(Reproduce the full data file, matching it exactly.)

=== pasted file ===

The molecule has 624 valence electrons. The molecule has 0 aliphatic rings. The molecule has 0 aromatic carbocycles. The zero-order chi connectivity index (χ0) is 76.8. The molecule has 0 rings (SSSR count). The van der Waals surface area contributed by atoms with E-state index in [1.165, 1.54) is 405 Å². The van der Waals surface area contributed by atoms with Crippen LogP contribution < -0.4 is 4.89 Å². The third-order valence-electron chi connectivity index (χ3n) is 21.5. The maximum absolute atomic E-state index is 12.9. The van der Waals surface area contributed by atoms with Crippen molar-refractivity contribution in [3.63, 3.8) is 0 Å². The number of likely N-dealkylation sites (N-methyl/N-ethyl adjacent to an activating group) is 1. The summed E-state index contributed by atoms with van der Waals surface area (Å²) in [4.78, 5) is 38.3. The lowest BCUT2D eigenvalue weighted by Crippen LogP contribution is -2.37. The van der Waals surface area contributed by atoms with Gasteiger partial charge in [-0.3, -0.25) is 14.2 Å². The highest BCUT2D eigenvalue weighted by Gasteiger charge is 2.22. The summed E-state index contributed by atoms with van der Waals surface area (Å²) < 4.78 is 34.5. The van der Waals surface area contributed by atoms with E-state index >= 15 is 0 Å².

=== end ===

The molecule has 624 valence electrons. The molecule has 0 aliphatic rings. The molecule has 0 aromatic carbocycles. The zero-order chi connectivity index (χ0) is 76.8. The molecule has 0 rings (SSSR count). The van der Waals surface area contributed by atoms with E-state index in [1.165, 1.54) is 405 Å². The van der Waals surface area contributed by atoms with Crippen LogP contribution < -0.4 is 4.89 Å². The third-order valence-electron chi connectivity index (χ3n) is 21.5. The maximum absolute atomic E-state index is 12.9. The van der Waals surface area contributed by atoms with Crippen molar-refractivity contribution in [3.63, 3.8) is 0 Å². The number of likely N-dealkylation sites (N-methyl/N-ethyl adjacent to an activating group) is 1. The summed E-state index contributed by atoms with van der Waals surface area (Å²) in [4.78, 5) is 38.3. The lowest BCUT2D eigenvalue weighted by Crippen LogP contribution is -2.37. The van der Waals surface area contributed by atoms with Gasteiger partial charge in [-0.3, -0.25) is 14.2 Å². The highest BCUT2D eigenvalue weighted by Gasteiger charge is 2.22. The summed E-state index contributed by atoms with van der Waals surface area (Å²) < 4.78 is 34.5. The van der Waals surface area contributed by atoms with E-state index >= 15 is 0 Å².